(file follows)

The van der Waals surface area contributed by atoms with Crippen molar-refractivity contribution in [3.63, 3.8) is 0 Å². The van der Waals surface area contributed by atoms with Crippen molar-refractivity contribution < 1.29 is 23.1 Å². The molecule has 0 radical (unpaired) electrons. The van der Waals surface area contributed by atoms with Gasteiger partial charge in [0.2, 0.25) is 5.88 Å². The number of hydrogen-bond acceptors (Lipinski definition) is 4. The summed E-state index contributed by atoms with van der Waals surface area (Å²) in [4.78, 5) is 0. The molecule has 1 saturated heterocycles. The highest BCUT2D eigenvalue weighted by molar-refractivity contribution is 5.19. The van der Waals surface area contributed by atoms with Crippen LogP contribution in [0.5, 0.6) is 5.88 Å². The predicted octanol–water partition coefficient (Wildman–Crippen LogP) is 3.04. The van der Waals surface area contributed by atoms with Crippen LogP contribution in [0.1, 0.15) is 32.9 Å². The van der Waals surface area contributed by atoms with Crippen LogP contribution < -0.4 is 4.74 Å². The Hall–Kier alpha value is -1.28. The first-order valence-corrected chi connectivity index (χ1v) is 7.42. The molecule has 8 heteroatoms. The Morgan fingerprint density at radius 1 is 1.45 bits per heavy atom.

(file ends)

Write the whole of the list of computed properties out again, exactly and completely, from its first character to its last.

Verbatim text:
The van der Waals surface area contributed by atoms with Crippen molar-refractivity contribution in [3.63, 3.8) is 0 Å². The van der Waals surface area contributed by atoms with Crippen molar-refractivity contribution < 1.29 is 23.1 Å². The molecule has 0 radical (unpaired) electrons. The van der Waals surface area contributed by atoms with Gasteiger partial charge in [0.2, 0.25) is 5.88 Å². The number of hydrogen-bond acceptors (Lipinski definition) is 4. The summed E-state index contributed by atoms with van der Waals surface area (Å²) in [4.78, 5) is 0. The molecule has 1 saturated heterocycles. The highest BCUT2D eigenvalue weighted by molar-refractivity contribution is 5.19. The van der Waals surface area contributed by atoms with Crippen LogP contribution in [0.5, 0.6) is 5.88 Å². The predicted octanol–water partition coefficient (Wildman–Crippen LogP) is 3.04. The van der Waals surface area contributed by atoms with Crippen LogP contribution in [0.1, 0.15) is 32.9 Å². The van der Waals surface area contributed by atoms with Crippen LogP contribution < -0.4 is 4.74 Å². The Hall–Kier alpha value is -1.28. The first-order valence-corrected chi connectivity index (χ1v) is 7.42. The molecule has 8 heteroatoms. The Morgan fingerprint density at radius 1 is 1.45 bits per heavy atom.